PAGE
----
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Royal Festival Hall (Level 5), Southbank Centre, LondonOpen Tuesday - Sunday from 11am to 8pm
December fourth or fifth,
sinking into the solstice,
I’m finally beginning to enjoy
the darkness, even the Bremen blackness.
damp and rotting. and conquered
by crows whose late afternoon cries
are not hollow but fermenting with persistent ghosts.
Oh they are huge mosquitoes as they clamour,
swarming over the Burgerpark.
When I hear them I think of everything at once:
stale chapatis tossed out to whoever can get them;
pomegranates, Demeter, pine cones,
graveyards, Shakespeare, ten inches of snow,
foghorns, lighthouses, Ted Hughes,
not to mention Edgar Allan Poe and Bombay …
It was December fourth or fifth,
about six thirty in the morning
when I sit up thinking someone
is shining a searchlight on us
or could it be a new street lamp
just put up yesterday just outside our window?
No, no, it’s only the moon
I end up staring at, only the plump, full
moon filling up our window.
He, she, it, hermaphrodite moon,
changing its resilient sex
as it crosses over borders
from one country into another,
accomodating every language, every idea—
this chameleon moon
is laughing with white fish stuck in its
triumphant white teeth.
Only the moon laughing at me
who still wants it dark,
who still wants to sleep.
outside our window?
by hiring a boat in the fishing village of Camogli and heading off
for the waters of Zoagli. He has his hand firmly on the tiller
and he’s telling me that one day he’s going to be a champion boxer.
He’s taking me to Zoagli because he wants me to see the fish.
I don’t tell him that when he was born the fish leapt clean out of the sea
nor do I tell him that when his mother was going crazy
the fish of Zoagli flew straight into my head and flapped.
I don’t say, Son if you could open my head and let the fish go free
I might take the day off and pretend that life was sweet.
Winter is cold-hearted,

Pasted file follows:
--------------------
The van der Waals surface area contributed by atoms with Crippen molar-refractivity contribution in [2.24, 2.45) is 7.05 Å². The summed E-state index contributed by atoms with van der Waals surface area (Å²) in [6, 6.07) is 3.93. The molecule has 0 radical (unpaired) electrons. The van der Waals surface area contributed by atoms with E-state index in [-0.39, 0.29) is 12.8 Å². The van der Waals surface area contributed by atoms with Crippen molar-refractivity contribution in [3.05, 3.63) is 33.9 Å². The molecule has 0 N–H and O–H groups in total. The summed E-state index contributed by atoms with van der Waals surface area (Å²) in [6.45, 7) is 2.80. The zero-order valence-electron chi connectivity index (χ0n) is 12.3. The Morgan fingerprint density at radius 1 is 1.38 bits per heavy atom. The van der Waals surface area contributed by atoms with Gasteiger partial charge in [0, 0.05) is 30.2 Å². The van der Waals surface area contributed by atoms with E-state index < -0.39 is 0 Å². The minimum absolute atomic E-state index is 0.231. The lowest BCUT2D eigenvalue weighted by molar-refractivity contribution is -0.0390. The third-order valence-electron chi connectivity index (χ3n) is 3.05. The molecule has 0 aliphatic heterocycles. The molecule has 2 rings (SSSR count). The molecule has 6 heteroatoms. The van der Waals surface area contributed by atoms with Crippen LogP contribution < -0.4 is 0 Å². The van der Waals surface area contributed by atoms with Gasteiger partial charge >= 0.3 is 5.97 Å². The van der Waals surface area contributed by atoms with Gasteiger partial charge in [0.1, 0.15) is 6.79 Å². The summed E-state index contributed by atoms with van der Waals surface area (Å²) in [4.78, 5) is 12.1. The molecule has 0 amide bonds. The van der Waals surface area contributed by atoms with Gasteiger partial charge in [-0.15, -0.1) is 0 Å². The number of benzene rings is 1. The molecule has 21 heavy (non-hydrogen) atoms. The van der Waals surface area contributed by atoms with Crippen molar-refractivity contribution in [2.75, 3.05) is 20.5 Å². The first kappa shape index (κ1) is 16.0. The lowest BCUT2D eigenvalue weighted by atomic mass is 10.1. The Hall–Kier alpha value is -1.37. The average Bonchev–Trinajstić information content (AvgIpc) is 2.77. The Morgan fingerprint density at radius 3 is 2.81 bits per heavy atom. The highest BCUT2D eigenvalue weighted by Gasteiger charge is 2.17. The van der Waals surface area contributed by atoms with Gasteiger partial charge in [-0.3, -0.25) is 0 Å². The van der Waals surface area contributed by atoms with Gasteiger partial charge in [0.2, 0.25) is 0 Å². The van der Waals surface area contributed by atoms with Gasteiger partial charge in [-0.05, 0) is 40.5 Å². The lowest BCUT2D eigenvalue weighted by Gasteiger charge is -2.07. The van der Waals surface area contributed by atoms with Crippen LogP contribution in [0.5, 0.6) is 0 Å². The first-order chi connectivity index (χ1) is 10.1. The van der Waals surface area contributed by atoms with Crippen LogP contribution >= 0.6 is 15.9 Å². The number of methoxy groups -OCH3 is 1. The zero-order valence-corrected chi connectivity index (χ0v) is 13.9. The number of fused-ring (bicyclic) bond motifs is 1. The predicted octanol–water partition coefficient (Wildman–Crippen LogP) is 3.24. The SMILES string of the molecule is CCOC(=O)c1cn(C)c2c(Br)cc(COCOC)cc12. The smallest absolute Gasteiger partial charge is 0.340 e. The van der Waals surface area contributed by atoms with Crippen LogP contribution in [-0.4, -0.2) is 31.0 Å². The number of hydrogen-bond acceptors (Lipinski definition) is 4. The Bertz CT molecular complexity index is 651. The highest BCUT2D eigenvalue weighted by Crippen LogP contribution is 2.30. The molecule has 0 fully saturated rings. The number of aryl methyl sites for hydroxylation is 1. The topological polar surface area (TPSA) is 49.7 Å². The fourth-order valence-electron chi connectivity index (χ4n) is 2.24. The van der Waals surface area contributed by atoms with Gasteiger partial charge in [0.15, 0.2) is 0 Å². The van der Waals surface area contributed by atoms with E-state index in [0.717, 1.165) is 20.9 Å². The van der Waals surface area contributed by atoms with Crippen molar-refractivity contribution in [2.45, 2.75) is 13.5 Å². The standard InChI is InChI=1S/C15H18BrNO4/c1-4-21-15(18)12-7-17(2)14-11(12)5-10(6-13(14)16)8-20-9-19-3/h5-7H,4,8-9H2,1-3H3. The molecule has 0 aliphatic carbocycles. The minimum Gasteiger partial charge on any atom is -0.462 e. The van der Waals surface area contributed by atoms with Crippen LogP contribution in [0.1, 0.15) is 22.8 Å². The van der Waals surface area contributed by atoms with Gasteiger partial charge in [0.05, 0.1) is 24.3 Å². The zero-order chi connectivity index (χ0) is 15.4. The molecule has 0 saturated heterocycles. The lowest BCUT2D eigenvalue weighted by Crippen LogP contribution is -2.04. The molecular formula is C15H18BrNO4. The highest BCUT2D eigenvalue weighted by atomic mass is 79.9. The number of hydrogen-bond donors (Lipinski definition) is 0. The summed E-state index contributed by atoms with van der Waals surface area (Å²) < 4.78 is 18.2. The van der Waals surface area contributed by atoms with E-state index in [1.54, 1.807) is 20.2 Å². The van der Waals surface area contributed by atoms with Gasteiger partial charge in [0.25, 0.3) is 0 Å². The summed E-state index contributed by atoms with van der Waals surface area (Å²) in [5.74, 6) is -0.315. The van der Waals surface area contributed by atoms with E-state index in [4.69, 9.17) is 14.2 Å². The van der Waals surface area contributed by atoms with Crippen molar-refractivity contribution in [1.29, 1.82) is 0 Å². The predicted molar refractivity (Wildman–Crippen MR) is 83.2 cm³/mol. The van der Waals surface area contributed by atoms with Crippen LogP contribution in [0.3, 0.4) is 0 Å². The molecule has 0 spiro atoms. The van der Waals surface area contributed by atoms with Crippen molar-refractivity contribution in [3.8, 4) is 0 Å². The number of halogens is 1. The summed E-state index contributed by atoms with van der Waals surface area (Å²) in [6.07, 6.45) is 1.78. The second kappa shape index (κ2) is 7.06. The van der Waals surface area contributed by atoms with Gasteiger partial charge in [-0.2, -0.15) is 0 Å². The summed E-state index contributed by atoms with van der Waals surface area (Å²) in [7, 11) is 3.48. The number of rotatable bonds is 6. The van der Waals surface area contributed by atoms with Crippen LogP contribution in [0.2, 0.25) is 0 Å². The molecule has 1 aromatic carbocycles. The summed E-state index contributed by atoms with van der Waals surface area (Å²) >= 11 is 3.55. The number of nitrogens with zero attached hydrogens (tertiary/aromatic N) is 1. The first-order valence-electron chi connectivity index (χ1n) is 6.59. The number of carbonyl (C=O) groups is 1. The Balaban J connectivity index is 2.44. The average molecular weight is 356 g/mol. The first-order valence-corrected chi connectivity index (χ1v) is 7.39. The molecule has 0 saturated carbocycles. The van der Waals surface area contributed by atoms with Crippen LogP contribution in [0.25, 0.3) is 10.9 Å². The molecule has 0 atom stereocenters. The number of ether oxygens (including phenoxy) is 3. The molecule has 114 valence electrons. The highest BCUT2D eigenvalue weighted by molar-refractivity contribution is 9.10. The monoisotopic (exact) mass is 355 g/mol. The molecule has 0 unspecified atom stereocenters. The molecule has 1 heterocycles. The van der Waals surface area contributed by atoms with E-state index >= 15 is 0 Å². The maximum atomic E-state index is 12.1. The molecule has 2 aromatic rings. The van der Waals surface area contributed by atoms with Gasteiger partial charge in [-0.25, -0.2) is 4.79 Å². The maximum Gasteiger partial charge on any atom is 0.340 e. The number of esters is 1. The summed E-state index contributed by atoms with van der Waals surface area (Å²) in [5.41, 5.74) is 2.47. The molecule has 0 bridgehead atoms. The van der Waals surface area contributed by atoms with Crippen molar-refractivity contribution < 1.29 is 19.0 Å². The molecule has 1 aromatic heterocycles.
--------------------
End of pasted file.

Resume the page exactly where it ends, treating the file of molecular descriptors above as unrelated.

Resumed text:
Spring is yea and nay,
Autumn is a weathercock
Blown every way.
Summer days for me
When every leaf is on its tree;
When Robin's not a beggar,
And Jenny Wren's a bride,
And larks hang singing, singing, singing,
Over the wheat-fields wide,
And anchored lilies ride,
And the pendulum spider
Swings from side to side;
And blue-black beetles transact business,
And gnats fly in a host,
And furry caterpillars hasten
That no time be lost,
And moths grow fat and thrive,
And ladybirds arrive.
Before green apples blush,
Before green nuts embrown,
Why one day in the country
Is worth a month in town;
Is worth a day and a year
Of the dusty, musty, lag-last fashion
That days drone elsewhere.
The pelicans in St James’ Park are eating pigeons
whole. Perhaps there’s a casual, regal cruelty at work,
or they’re doing it because they can. Whatever.
All you’ll find in their expressions,
if you’d call them expressions,
is the old lie of animal wisdom, that dinosaur clever.
And the pigeons - do they know it
as they’re packed down the pink flower-flute,
the yawning, purpled spout folding feathers,
snapping wings, bird-bone, bird-skull?
Something’s clasped by the curled claws
sticking from a jumping gullet - a symptom
invited from the ragged edges of our vision,
a fever-beat upon the brain, the dumpety-dum
of new diseases dancing in the sun. Days of doubletaking.
We notice, not for the first time, the shoulders of statues
are dappled with crap. Our own shoulders, too.
As ever, the birds eat, shit, turn. But their eyes
seem shifty now, their persecuting cries announce
a moment’s gone, nothing new’s arrived.